Monday, February 12, 2007

Number the Stars by Lois Lowry

I have fond memories of waking up early nearly every Saturday morning and going downtown to Cincinnati's library with my family. Books were an important part of my childhood early on. Even before we could read, my brother and sister and I would pick out books for my mother to read to us each night before bed. Oddly enough, I had not heard of Number the Stars until this year. I was discussing favorite books over dinner, and Number the Stars was the first book Ann mentioned. Although she had read it as a kid, it wasn't until recently, when she read it again for a class on children's literature that she realized just how good the book was. (I wonder how much her love for the book hinges on the fact that she essentially has the same name as the protagonist.)

I took Ann's recommendation to heart; and it was indeed a great story. The book centers around the Johansen's, a Danish family living in Copenhagen during the Nazi occupation of Denmark. The family becomes involved in smuggling Jewish families over to Sweden, where they would be safe from Nazi aggression. The main character of Number the Stars is ten-year-old Annemarie, a young girl who faces her greatest fears in order to save her best friend's family. While Annemarie and the rest of the characters are fictional, many of their experiences are grounded in personal accounts from that time. In the afterword, Ms. Lowry shares excerpts from some of the documents on which her story is based. Just like the characters in the story, these real-life figures display strength and courage in the face of overwhelming adversity.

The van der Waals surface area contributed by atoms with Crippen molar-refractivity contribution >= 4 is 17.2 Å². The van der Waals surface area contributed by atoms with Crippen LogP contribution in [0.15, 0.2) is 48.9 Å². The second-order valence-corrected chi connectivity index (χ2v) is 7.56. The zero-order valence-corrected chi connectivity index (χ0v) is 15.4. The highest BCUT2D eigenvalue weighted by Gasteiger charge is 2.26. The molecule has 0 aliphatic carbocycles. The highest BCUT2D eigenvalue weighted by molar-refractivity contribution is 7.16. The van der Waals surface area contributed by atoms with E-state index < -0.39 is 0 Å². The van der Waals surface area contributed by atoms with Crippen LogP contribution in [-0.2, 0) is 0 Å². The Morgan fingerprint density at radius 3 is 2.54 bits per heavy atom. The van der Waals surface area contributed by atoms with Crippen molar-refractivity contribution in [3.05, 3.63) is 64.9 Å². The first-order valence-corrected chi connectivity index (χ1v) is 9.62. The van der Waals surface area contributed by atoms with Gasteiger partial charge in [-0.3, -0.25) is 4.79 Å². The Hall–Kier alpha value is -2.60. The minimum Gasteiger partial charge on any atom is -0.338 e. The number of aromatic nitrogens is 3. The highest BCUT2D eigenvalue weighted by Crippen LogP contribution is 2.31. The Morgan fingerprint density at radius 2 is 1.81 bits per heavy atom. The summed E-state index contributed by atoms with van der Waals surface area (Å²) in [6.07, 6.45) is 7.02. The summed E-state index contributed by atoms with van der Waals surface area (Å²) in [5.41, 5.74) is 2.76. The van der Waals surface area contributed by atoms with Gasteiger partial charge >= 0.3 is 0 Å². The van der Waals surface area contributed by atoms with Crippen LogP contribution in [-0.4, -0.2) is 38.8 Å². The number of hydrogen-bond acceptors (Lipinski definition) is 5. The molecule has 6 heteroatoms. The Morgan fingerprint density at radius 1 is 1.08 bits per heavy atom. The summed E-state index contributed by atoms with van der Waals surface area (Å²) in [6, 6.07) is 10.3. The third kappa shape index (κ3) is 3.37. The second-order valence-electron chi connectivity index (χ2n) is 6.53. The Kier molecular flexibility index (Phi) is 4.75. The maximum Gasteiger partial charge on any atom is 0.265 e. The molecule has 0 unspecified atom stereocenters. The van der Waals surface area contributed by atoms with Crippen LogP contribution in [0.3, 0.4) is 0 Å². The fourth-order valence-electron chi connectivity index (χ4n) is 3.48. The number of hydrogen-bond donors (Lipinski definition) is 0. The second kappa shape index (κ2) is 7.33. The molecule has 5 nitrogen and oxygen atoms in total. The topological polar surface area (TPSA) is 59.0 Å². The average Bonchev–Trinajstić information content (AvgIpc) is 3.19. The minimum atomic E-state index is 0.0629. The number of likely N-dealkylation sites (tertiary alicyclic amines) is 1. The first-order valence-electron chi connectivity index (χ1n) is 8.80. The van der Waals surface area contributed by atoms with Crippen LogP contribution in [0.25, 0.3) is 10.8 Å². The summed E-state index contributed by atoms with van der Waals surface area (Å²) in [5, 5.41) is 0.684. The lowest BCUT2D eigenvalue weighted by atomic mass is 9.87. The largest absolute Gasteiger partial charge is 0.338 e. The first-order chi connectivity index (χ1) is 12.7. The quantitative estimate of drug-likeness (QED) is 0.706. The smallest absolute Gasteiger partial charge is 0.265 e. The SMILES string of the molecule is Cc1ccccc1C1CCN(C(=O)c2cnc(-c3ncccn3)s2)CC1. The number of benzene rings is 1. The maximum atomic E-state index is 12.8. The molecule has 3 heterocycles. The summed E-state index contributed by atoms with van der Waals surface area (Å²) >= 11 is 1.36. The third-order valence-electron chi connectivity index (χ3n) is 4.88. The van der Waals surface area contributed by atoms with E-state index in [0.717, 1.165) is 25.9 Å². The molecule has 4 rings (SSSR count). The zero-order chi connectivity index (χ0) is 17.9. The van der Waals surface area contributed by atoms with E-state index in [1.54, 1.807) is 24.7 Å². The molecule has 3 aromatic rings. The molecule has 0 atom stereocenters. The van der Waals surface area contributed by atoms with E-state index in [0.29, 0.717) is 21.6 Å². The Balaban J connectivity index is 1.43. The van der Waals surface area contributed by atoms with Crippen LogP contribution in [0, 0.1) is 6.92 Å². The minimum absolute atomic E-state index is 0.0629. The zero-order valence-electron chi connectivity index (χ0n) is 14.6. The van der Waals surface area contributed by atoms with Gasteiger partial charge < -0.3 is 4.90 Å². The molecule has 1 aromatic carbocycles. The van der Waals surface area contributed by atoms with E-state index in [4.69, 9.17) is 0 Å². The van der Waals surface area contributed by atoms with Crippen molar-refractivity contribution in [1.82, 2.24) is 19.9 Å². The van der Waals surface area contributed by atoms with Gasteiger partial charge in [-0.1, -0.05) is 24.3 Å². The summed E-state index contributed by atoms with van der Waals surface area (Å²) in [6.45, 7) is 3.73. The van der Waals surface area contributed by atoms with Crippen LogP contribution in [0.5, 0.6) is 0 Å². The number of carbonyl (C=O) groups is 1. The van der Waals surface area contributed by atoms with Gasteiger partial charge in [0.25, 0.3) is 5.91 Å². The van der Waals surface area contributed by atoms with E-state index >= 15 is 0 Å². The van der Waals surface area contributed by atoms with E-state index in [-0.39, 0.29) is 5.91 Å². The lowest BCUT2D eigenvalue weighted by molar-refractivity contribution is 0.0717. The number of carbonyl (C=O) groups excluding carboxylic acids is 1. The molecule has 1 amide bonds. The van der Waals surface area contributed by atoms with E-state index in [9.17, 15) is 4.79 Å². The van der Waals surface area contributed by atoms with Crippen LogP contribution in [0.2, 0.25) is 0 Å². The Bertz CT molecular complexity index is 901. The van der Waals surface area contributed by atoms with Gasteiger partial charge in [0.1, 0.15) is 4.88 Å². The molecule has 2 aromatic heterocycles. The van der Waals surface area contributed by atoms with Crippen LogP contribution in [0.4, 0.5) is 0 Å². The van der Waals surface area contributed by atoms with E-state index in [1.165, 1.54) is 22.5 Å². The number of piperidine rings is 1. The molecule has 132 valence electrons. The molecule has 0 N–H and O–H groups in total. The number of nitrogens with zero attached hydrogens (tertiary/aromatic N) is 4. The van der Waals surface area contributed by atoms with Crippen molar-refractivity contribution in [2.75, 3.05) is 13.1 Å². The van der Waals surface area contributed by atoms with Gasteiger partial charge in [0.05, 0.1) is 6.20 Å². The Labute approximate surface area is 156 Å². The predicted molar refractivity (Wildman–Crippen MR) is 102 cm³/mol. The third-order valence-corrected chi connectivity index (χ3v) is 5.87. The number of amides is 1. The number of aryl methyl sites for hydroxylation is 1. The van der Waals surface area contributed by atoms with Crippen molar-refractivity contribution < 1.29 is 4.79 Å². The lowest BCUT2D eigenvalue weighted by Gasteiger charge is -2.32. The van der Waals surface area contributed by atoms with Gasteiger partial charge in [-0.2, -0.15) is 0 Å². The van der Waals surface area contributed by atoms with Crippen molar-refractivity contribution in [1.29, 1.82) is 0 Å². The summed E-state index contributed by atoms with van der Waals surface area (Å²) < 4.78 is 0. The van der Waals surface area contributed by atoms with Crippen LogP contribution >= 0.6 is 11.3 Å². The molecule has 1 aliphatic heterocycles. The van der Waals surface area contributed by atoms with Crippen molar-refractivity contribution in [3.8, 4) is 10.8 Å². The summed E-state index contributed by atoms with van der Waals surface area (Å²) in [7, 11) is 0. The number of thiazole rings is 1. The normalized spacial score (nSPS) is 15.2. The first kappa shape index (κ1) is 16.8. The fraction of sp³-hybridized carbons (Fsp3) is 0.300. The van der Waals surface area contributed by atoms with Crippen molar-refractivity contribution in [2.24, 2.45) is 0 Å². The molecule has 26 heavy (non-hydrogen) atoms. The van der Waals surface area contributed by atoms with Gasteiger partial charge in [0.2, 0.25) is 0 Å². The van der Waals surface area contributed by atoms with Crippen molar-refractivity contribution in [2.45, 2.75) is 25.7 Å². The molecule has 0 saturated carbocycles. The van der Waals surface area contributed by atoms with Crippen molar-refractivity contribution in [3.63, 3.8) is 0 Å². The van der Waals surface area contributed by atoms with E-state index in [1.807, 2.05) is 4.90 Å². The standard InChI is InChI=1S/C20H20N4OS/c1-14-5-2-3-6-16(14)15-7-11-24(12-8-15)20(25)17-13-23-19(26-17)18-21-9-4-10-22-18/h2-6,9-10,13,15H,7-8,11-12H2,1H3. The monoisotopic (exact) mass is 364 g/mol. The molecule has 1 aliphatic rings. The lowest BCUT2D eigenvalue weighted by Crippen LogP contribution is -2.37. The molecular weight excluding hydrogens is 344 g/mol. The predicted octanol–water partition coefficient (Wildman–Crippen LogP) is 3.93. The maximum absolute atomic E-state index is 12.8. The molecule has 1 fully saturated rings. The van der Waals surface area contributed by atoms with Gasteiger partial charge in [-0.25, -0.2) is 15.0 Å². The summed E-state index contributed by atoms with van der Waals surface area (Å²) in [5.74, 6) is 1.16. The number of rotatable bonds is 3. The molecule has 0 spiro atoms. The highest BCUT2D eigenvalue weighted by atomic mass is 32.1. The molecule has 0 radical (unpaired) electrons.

While reading the book, I was reminded of a quote by Martin Niemoller, a German Lutheran minister who spoke out against the nazification of the world around him. His powerful statement has stuck with me.
"First they came for the Communists, but I was not a Communist, so I said nothing. Then they came for the Social Democrats, but I was not a Social Democrat, so I did nothing. Then came the trade unionists, but I was not a trade unionist. And then they came for the Jews, but I was not a Jew, so I did little. When they came for me, there was no one left to stand up for anyone."
Number the Stars is a book about standing up--not for yourself, but for others. If you have not read this book, read it. Sure, it's written for children, but don't let that stop you. And who knows, maybe walking through the kid's section of the library will bring back a few good memories.

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